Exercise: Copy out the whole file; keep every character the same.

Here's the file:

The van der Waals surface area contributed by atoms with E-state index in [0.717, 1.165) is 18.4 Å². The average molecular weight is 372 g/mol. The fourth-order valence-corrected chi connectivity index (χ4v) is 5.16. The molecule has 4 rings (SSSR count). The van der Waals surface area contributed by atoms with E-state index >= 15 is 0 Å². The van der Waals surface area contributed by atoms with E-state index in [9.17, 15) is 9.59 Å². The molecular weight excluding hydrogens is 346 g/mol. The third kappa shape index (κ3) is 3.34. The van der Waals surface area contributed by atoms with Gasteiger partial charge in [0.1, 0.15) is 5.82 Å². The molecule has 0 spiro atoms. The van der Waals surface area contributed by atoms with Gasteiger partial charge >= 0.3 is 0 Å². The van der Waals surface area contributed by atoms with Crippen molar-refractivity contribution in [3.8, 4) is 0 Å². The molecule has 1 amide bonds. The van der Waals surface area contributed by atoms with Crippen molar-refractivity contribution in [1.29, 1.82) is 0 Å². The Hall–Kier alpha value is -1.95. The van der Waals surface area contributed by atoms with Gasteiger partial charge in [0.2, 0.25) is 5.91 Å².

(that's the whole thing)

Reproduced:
The van der Waals surface area contributed by atoms with E-state index in [0.717, 1.165) is 18.4 Å². The average molecular weight is 372 g/mol. The fourth-order valence-corrected chi connectivity index (χ4v) is 5.16. The molecule has 4 rings (SSSR count). The van der Waals surface area contributed by atoms with E-state index >= 15 is 0 Å². The van der Waals surface area contributed by atoms with E-state index in [9.17, 15) is 9.59 Å². The molecular weight excluding hydrogens is 346 g/mol. The third kappa shape index (κ3) is 3.34. The van der Waals surface area contributed by atoms with Gasteiger partial charge in [0.1, 0.15) is 5.82 Å². The molecule has 0 spiro atoms. The van der Waals surface area contributed by atoms with Gasteiger partial charge >= 0.3 is 0 Å². The van der Waals surface area contributed by atoms with Crippen molar-refractivity contribution in [3.8, 4) is 0 Å². The molecule has 1 amide bonds. The van der Waals surface area contributed by atoms with Crippen molar-refractivity contribution in [1.29, 1.82) is 0 Å². The Hall–Kier alpha value is -1.95. The van der Waals surface area contributed by atoms with Gasteiger partial charge in [0.2, 0.25) is 5.91 Å².